Roughly, 600,000 people die from a form of heart disease every year. The CDC-Centers for Disease Control-have estimated in 2010 a whopping 35% of Americans were obese and another third were over weight. The CDC deemed people with a body mass index of 30% or greater obese. Annual medical fees attributed to obesity have doubled in less than a decade, and are estimated at $147 billion per year, according to a researchers at the Agency for Healthcare Research and Quality, RTI International and the U.S. Centers for Disease Control & Prevention. A heart study conducted in Denmark revealed that cycling on a regular basis prevented people from developing a form of heart disease. The study was done over a course of 14 years with 30,000 people aging between 20 to 93 years. Those who didn't bike to work experienced a 39% higher rate of death than those who did bike. The evidence overwhelming. Cycling to work is a great way to stay fit while maintaining a healthy cardiovascular system and preventing your risk for heart disease.
Cardiovascular exercise is also a good way to reduce stress. Many medical experts say they recommend cardiovascular workouts to patients who experience large amounts of stress on a daily basis. Cycling stimulates the cardiovascular system and promotes circulation which prevents hypertension. All in all, bike commuters live more stress free lives than those who do not ride a bike. Can you use a little stress relief?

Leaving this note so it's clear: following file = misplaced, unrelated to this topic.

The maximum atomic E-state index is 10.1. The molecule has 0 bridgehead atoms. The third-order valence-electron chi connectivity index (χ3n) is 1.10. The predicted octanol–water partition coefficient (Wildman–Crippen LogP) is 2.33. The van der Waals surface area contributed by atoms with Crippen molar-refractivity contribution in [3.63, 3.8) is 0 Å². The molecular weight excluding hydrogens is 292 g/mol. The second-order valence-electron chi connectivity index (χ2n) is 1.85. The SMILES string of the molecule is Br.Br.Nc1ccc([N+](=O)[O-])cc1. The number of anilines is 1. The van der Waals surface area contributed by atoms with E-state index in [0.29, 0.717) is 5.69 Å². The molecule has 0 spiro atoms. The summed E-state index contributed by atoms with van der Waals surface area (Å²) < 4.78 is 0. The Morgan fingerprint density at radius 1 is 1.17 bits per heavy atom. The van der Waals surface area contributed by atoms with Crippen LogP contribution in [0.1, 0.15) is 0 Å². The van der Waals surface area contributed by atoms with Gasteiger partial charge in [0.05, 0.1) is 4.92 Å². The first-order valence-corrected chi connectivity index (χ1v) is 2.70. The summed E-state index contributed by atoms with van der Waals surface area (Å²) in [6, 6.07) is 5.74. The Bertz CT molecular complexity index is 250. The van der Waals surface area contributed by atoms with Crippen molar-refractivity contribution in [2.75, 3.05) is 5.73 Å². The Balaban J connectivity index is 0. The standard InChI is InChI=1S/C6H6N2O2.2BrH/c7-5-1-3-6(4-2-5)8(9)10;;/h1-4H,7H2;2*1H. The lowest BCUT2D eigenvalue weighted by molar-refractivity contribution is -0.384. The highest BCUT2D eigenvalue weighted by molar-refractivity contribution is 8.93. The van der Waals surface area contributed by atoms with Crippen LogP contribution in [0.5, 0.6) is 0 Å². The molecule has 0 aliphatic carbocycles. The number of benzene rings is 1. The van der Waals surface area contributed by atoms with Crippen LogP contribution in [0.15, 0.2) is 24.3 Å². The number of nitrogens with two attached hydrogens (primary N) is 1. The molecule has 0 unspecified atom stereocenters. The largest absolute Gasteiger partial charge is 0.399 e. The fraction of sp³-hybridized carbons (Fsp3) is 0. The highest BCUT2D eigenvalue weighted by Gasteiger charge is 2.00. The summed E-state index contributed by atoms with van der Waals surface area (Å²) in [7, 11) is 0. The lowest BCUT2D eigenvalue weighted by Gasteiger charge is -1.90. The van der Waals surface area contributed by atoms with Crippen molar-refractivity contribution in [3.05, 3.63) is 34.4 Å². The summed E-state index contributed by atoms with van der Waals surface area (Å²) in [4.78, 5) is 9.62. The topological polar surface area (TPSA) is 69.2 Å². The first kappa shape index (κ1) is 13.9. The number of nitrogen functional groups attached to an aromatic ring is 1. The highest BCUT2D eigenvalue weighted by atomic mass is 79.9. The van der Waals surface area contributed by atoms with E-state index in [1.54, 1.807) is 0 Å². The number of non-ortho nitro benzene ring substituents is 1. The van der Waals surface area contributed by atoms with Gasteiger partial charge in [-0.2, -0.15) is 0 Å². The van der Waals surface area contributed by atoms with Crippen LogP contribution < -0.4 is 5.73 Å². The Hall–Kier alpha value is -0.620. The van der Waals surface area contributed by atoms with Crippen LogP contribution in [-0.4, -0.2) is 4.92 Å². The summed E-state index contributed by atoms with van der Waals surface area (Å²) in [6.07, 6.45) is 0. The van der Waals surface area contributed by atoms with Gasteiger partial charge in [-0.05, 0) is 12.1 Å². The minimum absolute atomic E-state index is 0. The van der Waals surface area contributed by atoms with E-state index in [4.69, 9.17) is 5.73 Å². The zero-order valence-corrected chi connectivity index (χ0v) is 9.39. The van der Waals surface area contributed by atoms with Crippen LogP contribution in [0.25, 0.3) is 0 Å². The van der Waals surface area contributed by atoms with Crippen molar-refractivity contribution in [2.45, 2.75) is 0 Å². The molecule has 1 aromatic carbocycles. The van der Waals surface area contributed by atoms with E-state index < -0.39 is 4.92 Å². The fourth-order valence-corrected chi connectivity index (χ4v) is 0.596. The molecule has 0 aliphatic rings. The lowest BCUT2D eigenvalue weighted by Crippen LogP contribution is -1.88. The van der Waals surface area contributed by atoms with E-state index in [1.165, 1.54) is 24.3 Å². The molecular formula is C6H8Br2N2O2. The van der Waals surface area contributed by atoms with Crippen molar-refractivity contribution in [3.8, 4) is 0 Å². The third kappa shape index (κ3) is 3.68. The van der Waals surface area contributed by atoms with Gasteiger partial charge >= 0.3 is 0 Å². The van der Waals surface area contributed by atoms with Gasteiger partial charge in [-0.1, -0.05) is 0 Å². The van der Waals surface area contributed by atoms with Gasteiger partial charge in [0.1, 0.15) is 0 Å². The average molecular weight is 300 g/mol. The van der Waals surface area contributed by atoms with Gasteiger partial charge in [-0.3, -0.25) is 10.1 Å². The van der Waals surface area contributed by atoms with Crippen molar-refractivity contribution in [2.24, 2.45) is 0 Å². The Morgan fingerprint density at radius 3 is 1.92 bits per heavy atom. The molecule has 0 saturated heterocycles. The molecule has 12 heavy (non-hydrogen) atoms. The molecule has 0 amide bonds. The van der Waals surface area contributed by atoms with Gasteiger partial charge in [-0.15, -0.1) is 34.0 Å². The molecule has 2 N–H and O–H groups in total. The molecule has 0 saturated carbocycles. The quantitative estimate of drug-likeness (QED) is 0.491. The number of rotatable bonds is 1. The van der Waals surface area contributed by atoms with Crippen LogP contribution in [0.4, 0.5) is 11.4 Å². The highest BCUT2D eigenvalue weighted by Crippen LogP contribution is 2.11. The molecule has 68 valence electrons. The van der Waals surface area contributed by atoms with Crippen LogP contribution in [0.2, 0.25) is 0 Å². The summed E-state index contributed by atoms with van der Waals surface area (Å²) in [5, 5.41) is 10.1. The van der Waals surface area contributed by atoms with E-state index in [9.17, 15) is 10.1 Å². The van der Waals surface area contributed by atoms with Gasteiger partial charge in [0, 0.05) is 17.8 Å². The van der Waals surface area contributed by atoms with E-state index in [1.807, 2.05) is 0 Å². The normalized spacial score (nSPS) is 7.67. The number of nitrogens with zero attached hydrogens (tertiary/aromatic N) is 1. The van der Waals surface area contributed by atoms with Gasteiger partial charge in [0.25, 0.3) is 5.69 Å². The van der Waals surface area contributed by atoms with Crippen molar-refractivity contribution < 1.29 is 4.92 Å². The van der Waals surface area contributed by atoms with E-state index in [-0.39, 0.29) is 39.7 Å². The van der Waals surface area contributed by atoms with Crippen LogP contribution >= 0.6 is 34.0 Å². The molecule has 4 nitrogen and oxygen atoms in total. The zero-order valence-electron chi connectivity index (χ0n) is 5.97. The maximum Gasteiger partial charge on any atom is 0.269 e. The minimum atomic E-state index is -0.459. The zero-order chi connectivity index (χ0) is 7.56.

We have successfully proven that biking is beneficial to our pocket books as well as our bodies. These two issues mean the world to most people. However important this may seem, it is more important to realize that our world is at stake. A typical passenger vehicle emits about 5.1 metric tons of carbon dioxide per year, according to the EPA-Environmental Protection Agency. This figure does not include commercial vehicles or air planes. Now, ask yourself this: How long have I been driving? How many people have been driving as long as I have? How many new drivers add to that number every year? It all adds up and we are now beginning to see the effects of our miscalculations of the past as it relates to Co2 emissions. This not only effects the air we breath and the water we drink but it creates a ripple effect across the world Eco-system. Leading scientist agree that motor vehicle emissions is a major contributor to global warming. Global warming has been credited with abnormally large storm formations that have taken the lives of hundreds of thousands of peoples in the last decade living in coastal cities around the world. The polar ice caps disappearance has been attributed to global warming as well as rising sea levels. It is uncertain whether or not we can reverse the damage that has already been done but it is certain we can reduce our own impact on the environment by thinking more conservatively when it comes to our life styles.
Biking is a great way to begin solving our environmental issues. If more people biked to work we would reduce global warming. Cycling is a great way to stay healthy and reduce a large number of health risks plaguing our society today. When we improve our overall well being by biking we help lower healthcare costs. Biking is a silent protests against major oil companies and corporations who value the “old mighty dollar” above human life. We fight back by decreasing the demand for oil and becoming more self reliant. After all, what is the purpose of a car if you no longer have a rode to drive it on? In conclusion, the challenges we face today are truly a matter of life and death in the long run. We have found that cycling saves money, improves health, and lessens pollution. Problem Solved.